Last museum was the Museu d'Historia de la Ciutat. Much better than it sounds, since they've excavated a big chunk of the old Roman city in the basement, so you can walk on gantries above it. Watchtowers, a bit of wall, a lot of church buildings; but the really interesting stuff to me were the Roman wine and fish-paste factories. You can still see the big pottery vats and the wide sluices where the wine ran: they were really doing things on an industrial scale.
Upstairs there are some odds and ends, and a medieval chapel, but it's a bit anticlimactic.
Annoyance: couple of noisy school parties. Hard to say for sure how much of an advantage coming in the off-season was. There do seem to be quite a lot of big queue-barriers that aren't being used at the moment, and I haven't had to queue more than a couple of minutes for anything. With the lifts to the top of the Sagrada, there were menacing looking barriers with signs warning "30 minutes from this point" halfway along, but I didn't have to queue at all. Did get there quite soon after they opened though.
Anyway, feels like I've had a more productive day today. Tomorrow's the last day. The Picasso museum and the pre-Colombian are the definites: have a couple of maybes too.
19 Dec 2007
Last day in Barcelona: flying back to the parents' place tomorrow.
Did the Picasso museum first thing. Bit smaller than I expected: apparently they usually have a big temporary exhibition but was closed when I visited. Still interesting though. Covers his whole career including some realistic early pictures, and a remarkably cheesy portrait of someone receiving their first community. Also has some grotesque/erotic sketches of various sexual positions and bodily functions: would have been interesting to see the reaction of the family letting their small girl skip merrily ahead of them through the galleries, but couldn't really hang around.
Also has a whole room full of massively diverse renditions of Velasquez' Las Meninas (from the Prado) which was the high point.
Just next door is the pre-Colombian museum, but that's pretty small, just three rooms, and without much context if you don't speak Catalan or Spanish. Was thinking vaguely of maybe visiting Mexico in order to take full advantage of my "Quiero un boccadillo" Spanish, but there wasn't much here to particularly enthuse me.
I'm trying to think of a counter-example, but so far it seems to me that every time I've tried speaking Spanish to a Barcelonan they've answered in English, but whenever I've tried English first (at big tourist destinations) they've answered in Spanish.
Barcelona Metro tips. It's all very straightforward, You can buy tickets, carnets and daypasses at easy machines with English options. The lines don't have multiple branches and all the trains seem to go to the very ends. You don't have to scan your ticket on exit, just walk through.
Only confusing point: at many of the entry points the ticket-muncher is on the left of the walkway, not the right. Maybe a lot of Barcelonans are left-handed. Have seen it confuse other people: I'm not the only one who keeps trying to walk through the closed gate to the left.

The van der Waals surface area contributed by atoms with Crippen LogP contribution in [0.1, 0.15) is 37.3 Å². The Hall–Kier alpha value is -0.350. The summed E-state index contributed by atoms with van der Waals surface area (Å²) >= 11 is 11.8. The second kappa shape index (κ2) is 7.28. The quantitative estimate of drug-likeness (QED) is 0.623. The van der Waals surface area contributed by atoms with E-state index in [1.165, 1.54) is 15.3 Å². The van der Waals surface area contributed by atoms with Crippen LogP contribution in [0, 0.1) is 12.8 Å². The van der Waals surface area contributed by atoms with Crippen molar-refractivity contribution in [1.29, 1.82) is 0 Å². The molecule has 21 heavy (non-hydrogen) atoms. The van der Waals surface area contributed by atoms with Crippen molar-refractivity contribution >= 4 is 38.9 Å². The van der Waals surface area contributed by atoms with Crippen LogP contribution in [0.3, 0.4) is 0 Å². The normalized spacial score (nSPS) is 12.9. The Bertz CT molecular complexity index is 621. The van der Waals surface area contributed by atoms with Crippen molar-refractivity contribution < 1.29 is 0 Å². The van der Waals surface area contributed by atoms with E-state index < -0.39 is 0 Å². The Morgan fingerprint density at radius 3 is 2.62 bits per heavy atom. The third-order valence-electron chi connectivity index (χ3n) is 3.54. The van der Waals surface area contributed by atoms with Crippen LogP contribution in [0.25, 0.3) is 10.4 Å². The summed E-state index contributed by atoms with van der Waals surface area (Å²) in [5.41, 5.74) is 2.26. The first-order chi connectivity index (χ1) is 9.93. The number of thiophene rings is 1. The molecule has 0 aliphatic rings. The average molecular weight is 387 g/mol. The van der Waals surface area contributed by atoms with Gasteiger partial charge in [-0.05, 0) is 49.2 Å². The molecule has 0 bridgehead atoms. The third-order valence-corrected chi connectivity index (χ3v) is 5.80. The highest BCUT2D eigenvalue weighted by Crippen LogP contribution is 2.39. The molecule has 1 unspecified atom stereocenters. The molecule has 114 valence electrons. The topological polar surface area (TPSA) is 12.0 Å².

In the Continental style they indicate the direction of the train by it's terminus rather than North/South/East/Westbound. I suppose given that lines can wiggle it makes a bit of sense.
Afternoon made it to Park Guell where the tourist bus failed to stop. Glad I made it. The Gaudi museum is pretty small: it's just his old house, but he has got some nice self-designed furniture.
The Park was originally going to be a kind of Gaudi-designed version of a UKian Garden Suburb. He got as far as building a couple of houses and some cool viaducts like giant coral reefs carrying roads on top. Then the finances fell through and they turned it into a nice park instead. Good view from the top. Also they've got another of those massive chains of outdoor escalators taking you from the Vallcarca Metro station to the park. Glad I went there: well worth a look.
Afternoon went down to the seashore and had a long walk by the yacht-port and the beach. Tried strolling around the apparently picturesque Barceloneta district, but it just looks seedy and closed up at this time of day and year.
Also went to the Museum of Catalonia. A few interesting things there, especially from the stone and bronze ages. Some good replicas like a Roman ballista and a bronze age hut. The industrial revolution stuff isn't so interesting, at least if you've been heavily beaten around the head with it as a UKian schoolboy.
The later stuff also gets a bit too nationalist for my taste. Examples: it mentions a population drop in Catalonia with the Black Death without mentioning that this was ravaging the whole of Europe; it talks about a financial crisis between 1929 and 1931 which it attributes to badly-judged currency speculation by Catalan banks. Funny how we had one of those around the same time... Come on guys, it's not anti-patriotic to just admit that a world outside Catalonia does exist.
So, pretty useful day. Only thing missing, I haven't bought any additional pre-Xmas presents for my nephews. Was going to take them into the village and let them choose something from Woolworths, but not sure the parents will approve.